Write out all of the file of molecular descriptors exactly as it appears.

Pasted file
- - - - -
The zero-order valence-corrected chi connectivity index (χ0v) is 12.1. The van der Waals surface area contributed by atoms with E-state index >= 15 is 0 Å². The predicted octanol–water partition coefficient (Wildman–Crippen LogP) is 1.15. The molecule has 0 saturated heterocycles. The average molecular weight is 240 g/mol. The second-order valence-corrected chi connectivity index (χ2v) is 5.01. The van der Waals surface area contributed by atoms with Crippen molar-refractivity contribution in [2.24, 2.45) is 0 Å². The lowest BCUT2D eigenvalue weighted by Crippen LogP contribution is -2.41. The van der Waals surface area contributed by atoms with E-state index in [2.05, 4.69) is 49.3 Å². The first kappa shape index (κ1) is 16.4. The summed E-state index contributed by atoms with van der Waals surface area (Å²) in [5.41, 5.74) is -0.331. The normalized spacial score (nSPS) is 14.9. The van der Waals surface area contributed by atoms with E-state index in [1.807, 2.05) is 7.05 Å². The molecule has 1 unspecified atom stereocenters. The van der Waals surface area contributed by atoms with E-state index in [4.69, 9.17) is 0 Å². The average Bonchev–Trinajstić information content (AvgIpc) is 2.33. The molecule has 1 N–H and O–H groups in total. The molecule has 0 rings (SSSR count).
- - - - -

The zero-order valence-corrected chi connectivity index (χ0v) is 12.1. The van der Waals surface area contributed by atoms with E-state index >= 15 is 0 Å². The predicted octanol–water partition coefficient (Wildman–Crippen LogP) is 1.15. The molecule has 0 saturated heterocycles. The average molecular weight is 240 g/mol. The second-order valence-corrected chi connectivity index (χ2v) is 5.01. The van der Waals surface area contributed by atoms with Crippen molar-refractivity contribution in [2.24, 2.45) is 0 Å². The lowest BCUT2D eigenvalue weighted by Crippen LogP contribution is -2.41. The van der Waals surface area contributed by atoms with E-state index in [2.05, 4.69) is 49.3 Å². The first kappa shape index (κ1) is 16.4. The summed E-state index contributed by atoms with van der Waals surface area (Å²) in [5.41, 5.74) is -0.331. The normalized spacial score (nSPS) is 14.9. The van der Waals surface area contributed by atoms with E-state index in [1.807, 2.05) is 7.05 Å². The molecule has 1 unspecified atom stereocenters. The van der Waals surface area contributed by atoms with E-state index in [4.69, 9.17) is 0 Å². The average Bonchev–Trinajstić information content (AvgIpc) is 2.33. The molecule has 1 N–H and O–H groups in total. The molecule has 0 rings (SSSR count).